What Would You Put On Your Centenarian Decathlon List?

by | May 12, 2023

 Hope I die before I get old (talkin’ ’bout my generation)

-The Who, “My Generation”

Pete Townshend penned the above words when he was 20 years old (I wonder if he feels the same way now that he’s 77). It’s a common sentiment of the young (and relatively young) — that death might be preferable to suffering the vagaries of old age. The idea of being trapped in a decrepit body isn’t appealing to anyone.

But the gold standard isn’t dying before getting old but rather having a vibrant and productive old age. My doctor thinks that it’s possible to live well way into our 90s and then have a steep drop off at the end — the goal should be increasing one’s “healthspan” rather than “lifespan.”

Physician and longevity expert Peter Attia agrees. In his book Outlive: The Science and Art of Longevity, he talks about a concept he calls (and has trademarked) the “Centenarian Decathlon.” The Centenarian Decathlon isn’t an actual competition but rather is a list of ten physical things you’d like to do at age 100.

Choose your Decathlon

Dr. Attia provides his patients with a list of over 50 activities and asks them to choose ten. In his book, he gives these examples:

  1. Hike 1.5 miles on a hilly trail.
  2. Get up off the floor under your own power, using a maximum of one arm for support.
  3. Pick up a young child from the floor.
  4. Carry two five-pound bags of groceries for five blocks.
  5. Lift a twenty-pound suitcase into the overhead compartment of a plane.
  6. Balance on one leg for thirty seconds, eyes open. (Bonus points: eyes closed, fifteen seconds.)
  7. Have sex.
  8. Climb four flights of stairs in three minutes.
  9. Open a jar.
  10. Do thirty consecutive jump-rope skips.

Some of these sound outrageous for an 80 or 90-year-old, let alone a centenarian. But Dr. Attia thinks with proper habits and lifestyle, there’s a good chance we can succeed. I bet the 20 year old Pete Townshend wouldn’t mind being old if he could still do the sort of things on this list.

How to Win your Decathlon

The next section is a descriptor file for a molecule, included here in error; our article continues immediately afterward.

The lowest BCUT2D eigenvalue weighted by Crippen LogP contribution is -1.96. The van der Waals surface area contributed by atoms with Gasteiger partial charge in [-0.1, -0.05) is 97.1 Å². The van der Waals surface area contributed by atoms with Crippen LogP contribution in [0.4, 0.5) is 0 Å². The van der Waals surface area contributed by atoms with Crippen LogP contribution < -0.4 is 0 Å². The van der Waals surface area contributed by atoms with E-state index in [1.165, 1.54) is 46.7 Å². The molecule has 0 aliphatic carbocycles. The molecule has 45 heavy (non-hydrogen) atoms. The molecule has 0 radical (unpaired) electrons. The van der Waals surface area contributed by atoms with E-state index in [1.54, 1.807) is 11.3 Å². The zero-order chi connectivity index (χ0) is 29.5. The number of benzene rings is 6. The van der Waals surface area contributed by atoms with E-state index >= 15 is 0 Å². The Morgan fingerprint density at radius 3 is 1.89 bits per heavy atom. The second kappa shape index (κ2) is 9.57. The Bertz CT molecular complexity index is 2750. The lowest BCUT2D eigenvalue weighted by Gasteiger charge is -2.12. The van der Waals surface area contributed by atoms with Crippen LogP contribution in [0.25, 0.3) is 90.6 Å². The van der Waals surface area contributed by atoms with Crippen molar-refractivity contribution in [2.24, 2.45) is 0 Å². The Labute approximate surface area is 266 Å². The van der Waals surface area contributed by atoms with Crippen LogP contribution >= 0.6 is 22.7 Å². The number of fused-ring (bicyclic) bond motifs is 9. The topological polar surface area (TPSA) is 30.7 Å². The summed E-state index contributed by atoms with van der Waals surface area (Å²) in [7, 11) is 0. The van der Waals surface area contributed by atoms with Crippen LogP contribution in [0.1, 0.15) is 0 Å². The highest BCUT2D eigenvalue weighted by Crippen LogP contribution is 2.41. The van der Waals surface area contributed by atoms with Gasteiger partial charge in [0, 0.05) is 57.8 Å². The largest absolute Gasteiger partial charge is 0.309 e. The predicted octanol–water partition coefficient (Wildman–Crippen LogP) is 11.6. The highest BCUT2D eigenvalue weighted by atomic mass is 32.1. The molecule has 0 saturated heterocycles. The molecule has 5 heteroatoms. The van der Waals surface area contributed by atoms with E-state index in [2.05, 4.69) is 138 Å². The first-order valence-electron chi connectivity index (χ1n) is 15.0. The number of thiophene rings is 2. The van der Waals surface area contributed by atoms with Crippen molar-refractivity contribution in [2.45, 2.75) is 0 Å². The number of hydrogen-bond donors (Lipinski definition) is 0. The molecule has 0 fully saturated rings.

To be able to do the sort of things listed by Dr. Attia, in addition to eating well, he says we need to adopt a regular exercise and training regimen across three dimensions: (1) aerobic endurance and efficiency (aka cardio), (2) strength, and (3) stability. While his book is a treasure trove of advice and information, here’s a thumbnail of recommendations.


Dr. Attia recommends endurance training primarily with some periodic interval training. Our cardiovascular health declines as we age. But exercising smart can reduce the decline. And fortunately, it’s never too late to start. Even people in their 90s who start cardio training can measurably improve.


We begin losing muscle in our thirties. Strength training is required to counteract the decline. Dr. Attia thinks of strength training like retirement saving: “Just as we want to retire with enough money saved up to sustain us for the rest of our lives, we want to reach older age with enough of a ‘reserve’ of muscle (and bone density) to protect us from injury and allow us to continue to pursue the activities that we enjoy.”

When it comes to strength training, of special importance are:

  • Grip strength. Check out this IFOD on the importance of grip strength
  • Training both concentric and eccentric loading movements (lifting slowly up and down with control)
  • Pulling motions — think pulls-ups and rows
  • Hip-hinging movements like deadlifts, squats, step-ups, etc.


This isn’t just core strength (even though that’s a component). “Stability lets us create the most force in the safest manner possible, connecting our body’s different muscle groups with much less risk of injury to our joints, our soft tissue, and especially our vulnerable spine.”

Stability is about becoming bulletproof — to train our bodies so we don’t succumb as easily to injury. Here’s how Dr. Attia describes it:

In action, stability can be magnificent to behold. Stability lets a skinny pitcher throw a blazing fastball. Stability allows Kai Lenny to surf towering waves at Jaws. But stability is also what enables a seventy-five-year-old woman to continue playing tennis injury-free. Stability is what keeps an eighty-year-old grandmother from falling when she steps off a curb that is unexpectedly high. Stability gives a ninety-five-year-old man the confidence to go walk his beloved dog in the park. It lets us keep doing what we love to do. And when you don’t have stability, bad things will inevitably happen—

Attia MD, Peter . Outlive (pp. 267-268). Harmony/Rodale. Kindle Edition.

Here’s a related IFOD: How to Live Longer


  1. Good info and insight on how to grow old and look forward to each day . I have to admit that stability is becoming my biggest concern.

  2. I should’ve started earlier, however I shall endeavor to “begin “ my journey at once before it is too late. ( 90+)

    • Go get em!


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